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The reason many extractors choose to dewax or winterize their products is because some consumers find the flavor of more “natural” extracts to be harsh and overwhelming. However, that is completely a matter of personal taste. While some choose to skip over the sugar, others prefer it over other concentrates, myself included. The reason: it tastes better and it still contains many important plant terpenes.  

Also, just because a concentrate has been winterized or dewaxed doesn’t mean that it won’t sugar up, although it is less likely to. If you’re using the product medicinally, then consistency is key and it’s better to opt for a product that is less prone to sugaring, like diamonds.

Cannabinoid Tolerance and the Entourage Effect

There is one obvious problem with using certain concentrates too much: developing a tolerance. As the saying goes, too much of anything can be a bad thing. THC causes tolerance because it works at the CB1 receptor which is eventually downgraded making a person require more THC to reap the same benefit. These receptors become over-saturated, so to speak, and a tolerance develops. After a certain point, even raising the dose or switching to stronger products won’t work. Heavy THC users can attest to this.

There is good news though, and that’s because of how THC tolerance actually works… it’s only temporary. So a short break will clear the THC from your system and completely diminish the tolerance that’s been building up over time. Anecdotal evidence suggests that developing the tolerance takes much longer than reversing it. Because cannabidiol doesn’t directly engage the same endocannabinoid receptors as tetrahydrocannabinol, those using CBD extract on a regular basis won’t develop a tolerance like heavy THC users.

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This leads us to another issue. When you are using only one cannabinoid very heavily, not only is it possible to build up a tolerance, but you’re missing out on all the benefits of the entourage effect. Simply put, the entourage effect refers to the way different cannabinoids, terpenes, and flavonoids work together to offer health benefits you can only get when consuming the entire plant in its natural state.

Cannabis has hundreds of different therapeutic compounds, most of which are stripped out when using products that contain cannabinoid isolates. This is why using whole plant matter is important. Concentrates are a great way to save money and boost the effects of your flower, but we shouldn’t forgo natural cannabis flower altogether.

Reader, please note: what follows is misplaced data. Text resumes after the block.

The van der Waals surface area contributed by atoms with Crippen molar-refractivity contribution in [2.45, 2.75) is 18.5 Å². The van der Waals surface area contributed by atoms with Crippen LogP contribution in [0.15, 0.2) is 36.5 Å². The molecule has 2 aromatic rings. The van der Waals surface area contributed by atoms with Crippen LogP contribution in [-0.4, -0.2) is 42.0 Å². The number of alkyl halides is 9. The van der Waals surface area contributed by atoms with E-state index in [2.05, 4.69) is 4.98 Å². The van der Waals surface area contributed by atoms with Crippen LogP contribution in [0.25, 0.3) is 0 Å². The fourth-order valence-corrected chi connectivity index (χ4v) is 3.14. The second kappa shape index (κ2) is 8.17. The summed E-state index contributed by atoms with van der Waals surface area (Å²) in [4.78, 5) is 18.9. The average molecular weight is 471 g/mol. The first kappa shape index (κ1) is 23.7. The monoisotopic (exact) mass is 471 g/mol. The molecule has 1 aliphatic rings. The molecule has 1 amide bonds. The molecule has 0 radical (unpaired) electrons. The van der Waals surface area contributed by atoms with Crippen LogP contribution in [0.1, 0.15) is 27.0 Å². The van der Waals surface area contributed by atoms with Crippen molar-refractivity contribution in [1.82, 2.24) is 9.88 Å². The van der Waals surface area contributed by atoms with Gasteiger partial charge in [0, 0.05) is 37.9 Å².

How To Store Cannabis Concentrates

With cannabis products, proper storage is everything, and concentrates are no exception. To maximize shelf life and extend your weed budget, you should invest in some type of airtight and lightproof containers, as small as possible for the amount of concentrate you have. This will ensure that your concentrates retain their flavor and potency for as long as possible.

Silicone and glass are the most popular materials for extract storage. Silicone is great because you can get any type of concentrate on or off of it, no matter how sticky. Medical grade silicone that is resistant to contamination works very well as a short-term storage solution. Glass is also convenient, mostly because it’s airtight, a trait lacking in the silicone jars.

Remember, for long-term concentrate storage, airtight is a must. Your best bet, whether you end up using glass or silicone, is to vacuum seal the jars and store them in a cool, dark place. Vacuum sealers are an inexpensive, practical way to make all of your cannabis products last longer – it works for edibles, flowers, and concentrates.

Final Thoughts

To quickly summarize, cannabis concentrates are amazing. While I still use old-fashioned, regular flower every single day, I love utilizing extracts to boost my overall experience and save a bit of money while doing it. Sticking to products like crumble, shatter, and sugar will give you all the benefits of highly concentrated cannabinoid products without breaking the bank.

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About the author

Alexandra Hicks

Managing editor at Cannadelics and U.S based journalist, helping spread the word about the many benefits of using cannabis and psychedelics.